Happy Thursday and welcome to March, loyal readers, and thank you for opening The Highlighter. In this week’s issue, you’ll find articles about the challenges of parenting , the finiteness of life , the distraction of class-based grievances , and the perils of revenge bedtime procrastination . Pleas
Happy Thursday and welcome to March, loyal readers, and thank you for opening The Highlighter. In this week’s issue, you’ll find articles about the challenges of parenting, the finiteness of life, the distraction of class-based grievances, and the perils of revenge bedtime procrastination. Please enjoy!
In particular, if you like this kind of thing, I encourage you to read the articles in pairs (the first two, the second two), to see if you draw the same connections as I did. Seemingly unrelated articles, when read back to back, sometimes reveal intriguing insights. I’d love to hear what you glean.
+ Last Sunday, as part of Article Club, 20 of us gathered to discuss “How the Black Vote Became a Monolith” (#262) by Theodore R. Johnson. It was a great conversation. Thank you to everyone who participated, including loyal readers
, who facilitated small groups. If you’re wanting to read more deeply and connect with other thoughtful people, check out Article Club.
For Heather Lanier, whose daughter Fiona has Wolf-Hirschhorn syndrome, there’s a big difference between living “in here” and “out there.” She writes, “In here applies little pressure. In here asks no questions. In here often lets you and your kin be as you are.” But “out there,” Ms. Lanier and her daughter face physical obstacles — like narrow doorways and steep stairs — and people’s stares, excessive concern, and harmful questions. Most exhausting, they have to perform happiness. They have to smile all the time.
“You ask: Am I happy? I say, sometimes less than before. Because she wakes six times a night. Because regular trips to pediatric specialists are no strolls through the park. Because special educators sometimes see her as broken, in need of fixing. Because her needs often exceed my energy. Because every time I’ve hovered above her convulsing body at night, counting the minutes, I might have gained something like courage or ‘life experience,’ but I also felt gashed in a bodily place that I can’t find, I can’t name. Because loving someone has never been so hard.” (21 min)
When Marjorie Williams finds out she has liver cancer, at age 43, she is given six months to live. But the devastating prognosis does not prevent Ms. Williams from living fully and honestly along with her husband and two young children. In this outstanding, moving piece, she writes about the liberation she feels realizing that she lives on borrowed time. “Sometimes I feel immortal: whatever happens to me now, I’ve earned the knowledge some people never gain, that my span is finite, and I still have the chance to rise, and rise, to life’s generosity.” (52 min)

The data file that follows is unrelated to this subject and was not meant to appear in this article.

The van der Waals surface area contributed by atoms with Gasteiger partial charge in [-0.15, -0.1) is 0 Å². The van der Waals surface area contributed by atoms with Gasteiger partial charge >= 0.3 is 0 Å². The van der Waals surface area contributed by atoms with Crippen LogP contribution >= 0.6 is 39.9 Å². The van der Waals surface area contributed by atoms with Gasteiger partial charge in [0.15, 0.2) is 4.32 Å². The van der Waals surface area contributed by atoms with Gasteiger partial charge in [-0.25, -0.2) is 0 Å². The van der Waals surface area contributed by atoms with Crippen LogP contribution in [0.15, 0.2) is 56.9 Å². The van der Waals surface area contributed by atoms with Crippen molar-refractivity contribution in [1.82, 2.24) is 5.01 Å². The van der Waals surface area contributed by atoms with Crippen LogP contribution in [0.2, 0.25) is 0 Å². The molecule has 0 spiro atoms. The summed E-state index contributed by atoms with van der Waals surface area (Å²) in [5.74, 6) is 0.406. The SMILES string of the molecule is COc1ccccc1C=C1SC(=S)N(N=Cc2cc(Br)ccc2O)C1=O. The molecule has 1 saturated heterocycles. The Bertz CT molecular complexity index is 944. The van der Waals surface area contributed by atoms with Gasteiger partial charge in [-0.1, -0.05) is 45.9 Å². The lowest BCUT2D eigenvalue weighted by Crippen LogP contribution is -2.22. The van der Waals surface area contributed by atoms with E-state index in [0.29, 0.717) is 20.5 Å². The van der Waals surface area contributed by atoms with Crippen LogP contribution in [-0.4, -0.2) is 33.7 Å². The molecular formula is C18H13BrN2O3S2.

+ I’ve been asked, “Why so many articles on death?” It’s simple: They remind me, again and again, to live.
Two years ago, when a Black student at Smith College complained about racial profiling, the school’s white president mandated anti-bias training and called for “reconciliation and healing.” But ever since an investigation found no evidence of wrongdoing, a backlash has ensued, led by white staff members, including Jodi Shaw, who claim that class matters as much as race in building an inclusive environment, and that conversations about race cause undue discomfort. Two questions arise for me: (1) Haven’t we heard this distraction before? (2) Why so much attention on a tiny college in Massachusetts, tuition $55,830? (14 min)
We know we should prioritize sleep. We know not to keep our phone at our bedside, or drink coffee late, or scroll through Twitter. If we know these things, why do we continue? The reason, according to clinical therapists, is that we’re savoring our rare alone time. We’re relaxing, despite our exhaustion. Most important, we’re stubbornly taking a stand against capitalism, which has stripped us from leisure. We know that sleeping will help us feel refreshed, but refreshed for what, exactly? More productivity, more obligations? No way. We can’t have that. Let’s stay up all night. (7 min)
+ Please share a time you participated in advanced revenge bedtime procrastination.
+ Reader Annotations
: Loyal reader
loved last week’s lead article and shared her appreciation for its author. “I love Anna Deavere Smith. I have seen her in her plays at the Berkeley Rep, and miss so much going to see live theater with a message.” Thank you very much for reaching out, Susan. I also look forward to seeing Ms. Deavere Smith perform again in Berkeley once we’re all safe!
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